Ans: Strict budget and spend less on things she wants.

Q. If Carlin can afford $450 per month, she could have just bought a more expensive house. Do you think she should pay off an expensive house in 30 years? Or, should she pay off a cheaper house in less time with less interest? Explain why you feel that way.
Ans: If she can afford that amount, she should pay off an expensive house to ensure its durability, to have a big house or good measurement and design she wants, and the increased value of the house over time. However, it should be paid off in less time so that she could save interest.

Read: Bryce has a high-paying job and has determined he could afford up to $2700 per month. He wants a sweet home to reward all his hard work; his dream home costs $550,000. He has been sloppy in the past with his bill pay, leading to a credit score of 670, so the best rate he can get is 4.26% for 30 years fixed. He is also willing to contribute $75,000 to his down payment.

Q. How much, per month, is Bryce short on the mortgage payments for his dream home?
Ans: $71

Q. How much would Bryce’s down payment need to be if he wanted to get his monthly payments down to $2,500 or slightly under?
Ans: $120K

Q. Using this strategy, how much total interest would he pay over the course of the loan?
Ans: $317,097.92

Q. If Bryce could raise his credit score to 700 and keep the $75,000 down payment, could he afford his dream house?
Ans: No

Q. Using this strategy, how much total interest would he pay over the course of the loan?
Ans: $328,886

Q. What do you think Bryce should do?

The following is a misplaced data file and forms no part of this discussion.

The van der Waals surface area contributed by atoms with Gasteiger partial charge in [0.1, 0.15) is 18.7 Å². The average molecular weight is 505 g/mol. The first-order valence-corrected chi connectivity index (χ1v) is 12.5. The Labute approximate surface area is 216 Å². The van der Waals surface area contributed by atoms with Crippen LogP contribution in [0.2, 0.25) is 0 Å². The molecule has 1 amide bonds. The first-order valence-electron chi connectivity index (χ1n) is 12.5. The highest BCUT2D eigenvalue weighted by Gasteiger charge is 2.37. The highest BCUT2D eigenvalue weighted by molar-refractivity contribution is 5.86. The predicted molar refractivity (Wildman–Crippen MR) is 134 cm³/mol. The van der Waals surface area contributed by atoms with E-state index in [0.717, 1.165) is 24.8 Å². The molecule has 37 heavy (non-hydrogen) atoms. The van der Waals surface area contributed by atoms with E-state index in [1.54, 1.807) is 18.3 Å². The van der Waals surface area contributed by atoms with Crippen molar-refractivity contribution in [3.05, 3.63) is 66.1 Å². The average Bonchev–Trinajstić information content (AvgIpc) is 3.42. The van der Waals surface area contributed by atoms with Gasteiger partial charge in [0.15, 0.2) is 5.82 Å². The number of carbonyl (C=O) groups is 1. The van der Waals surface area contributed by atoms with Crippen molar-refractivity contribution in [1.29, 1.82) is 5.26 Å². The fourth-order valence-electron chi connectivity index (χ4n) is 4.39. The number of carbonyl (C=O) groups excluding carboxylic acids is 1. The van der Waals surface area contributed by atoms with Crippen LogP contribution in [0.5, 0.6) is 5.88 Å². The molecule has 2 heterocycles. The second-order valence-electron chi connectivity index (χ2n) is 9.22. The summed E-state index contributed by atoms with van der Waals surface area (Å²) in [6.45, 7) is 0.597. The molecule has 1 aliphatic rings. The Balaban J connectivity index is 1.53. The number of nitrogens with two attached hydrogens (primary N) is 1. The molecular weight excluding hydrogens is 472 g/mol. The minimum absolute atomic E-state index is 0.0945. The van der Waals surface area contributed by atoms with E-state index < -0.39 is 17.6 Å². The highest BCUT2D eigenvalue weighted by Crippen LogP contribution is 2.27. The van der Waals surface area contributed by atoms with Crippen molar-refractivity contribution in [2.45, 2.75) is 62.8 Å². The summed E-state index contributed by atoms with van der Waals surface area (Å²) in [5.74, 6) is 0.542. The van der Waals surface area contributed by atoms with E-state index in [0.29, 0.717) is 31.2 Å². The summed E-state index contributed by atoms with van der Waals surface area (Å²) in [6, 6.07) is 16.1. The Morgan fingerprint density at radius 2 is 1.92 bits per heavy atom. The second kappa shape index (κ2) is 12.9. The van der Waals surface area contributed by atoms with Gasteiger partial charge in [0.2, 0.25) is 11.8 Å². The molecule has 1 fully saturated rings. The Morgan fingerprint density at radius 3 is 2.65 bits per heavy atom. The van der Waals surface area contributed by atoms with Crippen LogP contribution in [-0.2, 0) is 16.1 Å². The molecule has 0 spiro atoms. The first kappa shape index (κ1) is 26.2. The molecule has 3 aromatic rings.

Ans: Tough it out and do the higher down payment; find a different home and make improvements to his credit score.

>>Check Other NGPF Answers Here<<


ngpf types of credit Answers Key

Credit is the ability to borrow money from a lending institution, such as a bank or credit union, in order to purchase something or withdraw cash. You can also use credit to get a loan. Credit is granted based on your credit score, which is a measure of how likely you are to repay your debt.

A credit score is a number that represents your creditworthiness – or how likely you are to repay loans. This number is based on information in your credit report, but it isn’t the same thing as your credit history. Your credit history includes all of the accounts where you’ve borrowed.

A high credit score means that you will likely pay back the money you borrow within a certain amount of time and with interest. A low credit score means that it is less likely you will repay your debt, and therefore, people with good credit tend to get better deals on things like car loans and mortgages than those with bad credit do.

The lenders who give out the loans and make the credit decisions are called creditors. They can be individuals or companies.

When you get a loan or buy something on your credit card, it usually means that money has been lent to you and you agree to repay it in part or whole within a certain time period (the ‘term’). The lender can take back their money when this term ends, even if you have not repaid all of the money.

In order to get a loan or credit card, the creditor will look at your ability to repay. This is called your ‘credit worthiness’. It’s usually based on a numerical value assigned by a company to measure how likely you are to repay a debt. This number is your credit score.

The 3 major credit bureaus in the US are Equifax, Experian, & TransUnion. These companies keep track of your credit history, including all of the loans you have taken out and whether or not you have repaid them on time. They also keep track of any bankruptcies or court judgments against you.

Bad credit can be caused by a number of problems, including missing payments or defaulting on a loan, going into debt too many times, not having a big enough deposit to get a mortgage, and too much time with negative information in your file. This type of trouble often leads to high-interest rates on loans from creditors.